This is a moving study, with wide theological implications, of the theology of love in the Hebrew Bible, and the foundational emphasis on God's passionate devotion for His people. Larry Lyke describes in detail a previously unappreciated biblical emphasis: the language and metaphor of love and sexuality is foundational throughout the Hebrew Bible, or Old Testament. Armed with this survey, Lyke then focuses on how the Song of Songs (or Song of Solomon) came to be included in scripture. This tender and, at times, rather graphic love poetry, was, from early in its reception, understood as part of the theology of love of the Hebrew Bible. And with the destruction of Israel and the Temple, tradition turned increasingly to the Bible as its primary expression of the love of God for His people.In the midst of deep anxiety over God's presence and active participation in His people's welfare, the Song of Songs was included in scripture because it was understood to be the consummate representative of the theology of God's passionate love, and in it believers could hear the eternal declaration of God's devotion to and desire for His people.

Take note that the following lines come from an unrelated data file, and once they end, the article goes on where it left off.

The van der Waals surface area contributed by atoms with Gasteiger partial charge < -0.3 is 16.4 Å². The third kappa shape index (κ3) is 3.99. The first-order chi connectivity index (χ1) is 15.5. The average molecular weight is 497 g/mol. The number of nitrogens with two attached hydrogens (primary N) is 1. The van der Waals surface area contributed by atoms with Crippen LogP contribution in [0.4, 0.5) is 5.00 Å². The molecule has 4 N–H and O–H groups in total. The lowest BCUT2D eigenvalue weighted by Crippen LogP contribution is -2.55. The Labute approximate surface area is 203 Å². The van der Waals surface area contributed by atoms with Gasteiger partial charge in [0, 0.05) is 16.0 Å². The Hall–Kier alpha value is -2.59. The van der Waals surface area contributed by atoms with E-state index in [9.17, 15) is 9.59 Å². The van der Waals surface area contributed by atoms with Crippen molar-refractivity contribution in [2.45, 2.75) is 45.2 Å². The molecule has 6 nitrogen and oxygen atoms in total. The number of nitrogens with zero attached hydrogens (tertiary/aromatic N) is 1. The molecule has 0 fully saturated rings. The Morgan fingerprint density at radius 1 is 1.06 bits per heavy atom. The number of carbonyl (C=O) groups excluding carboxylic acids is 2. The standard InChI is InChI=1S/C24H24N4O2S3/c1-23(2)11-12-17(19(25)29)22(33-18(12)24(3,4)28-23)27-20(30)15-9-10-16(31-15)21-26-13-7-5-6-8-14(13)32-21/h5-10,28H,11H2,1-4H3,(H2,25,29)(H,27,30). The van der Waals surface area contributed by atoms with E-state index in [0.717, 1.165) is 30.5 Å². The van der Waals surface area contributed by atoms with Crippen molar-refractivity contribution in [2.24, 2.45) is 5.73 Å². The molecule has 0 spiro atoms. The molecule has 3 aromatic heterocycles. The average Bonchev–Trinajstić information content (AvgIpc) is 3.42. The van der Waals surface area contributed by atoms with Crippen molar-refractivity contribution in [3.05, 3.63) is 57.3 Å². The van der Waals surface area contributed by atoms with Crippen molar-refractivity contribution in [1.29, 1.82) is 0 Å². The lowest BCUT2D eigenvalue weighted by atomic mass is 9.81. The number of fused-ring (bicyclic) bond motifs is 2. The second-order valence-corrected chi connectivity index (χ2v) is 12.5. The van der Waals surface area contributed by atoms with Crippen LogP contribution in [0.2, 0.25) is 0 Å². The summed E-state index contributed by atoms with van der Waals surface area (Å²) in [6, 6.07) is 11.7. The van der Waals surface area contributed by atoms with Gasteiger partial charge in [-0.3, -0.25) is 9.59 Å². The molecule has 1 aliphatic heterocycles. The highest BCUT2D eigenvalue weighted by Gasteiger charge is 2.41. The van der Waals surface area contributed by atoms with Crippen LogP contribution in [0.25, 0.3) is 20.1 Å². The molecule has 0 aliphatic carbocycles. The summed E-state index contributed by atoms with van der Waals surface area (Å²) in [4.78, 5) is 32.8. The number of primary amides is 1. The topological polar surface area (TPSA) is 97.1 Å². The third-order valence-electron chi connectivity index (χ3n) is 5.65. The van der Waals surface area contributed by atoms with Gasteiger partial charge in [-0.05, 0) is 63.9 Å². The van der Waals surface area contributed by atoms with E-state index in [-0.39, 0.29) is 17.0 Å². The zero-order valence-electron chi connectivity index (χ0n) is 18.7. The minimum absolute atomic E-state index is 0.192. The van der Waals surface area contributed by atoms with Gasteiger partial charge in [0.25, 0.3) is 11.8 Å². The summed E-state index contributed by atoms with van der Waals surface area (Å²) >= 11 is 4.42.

The history of early Jewish and Christian interpretation further shows that the Song of Songs served as the focal point for the lens through which believers envisaged God's love. In the Song they found the imagery of an Edenic existence free from the travails of history. In the Song they heard the voices of distant lovers longing to be reunited with their Beloved.This major contribution to biblical theology, then, both surveys the theology of love in the Hebrew Bible, and explains why the Song of Songs was included in the biblical canon: it is the best expression of God's enduring devotion, and represents a condensed version of, and window on, God's history of love for His people.
Publisher: Abingdon Press
Weight: 295 g
Dimensions: 227 x 152 x 13 mm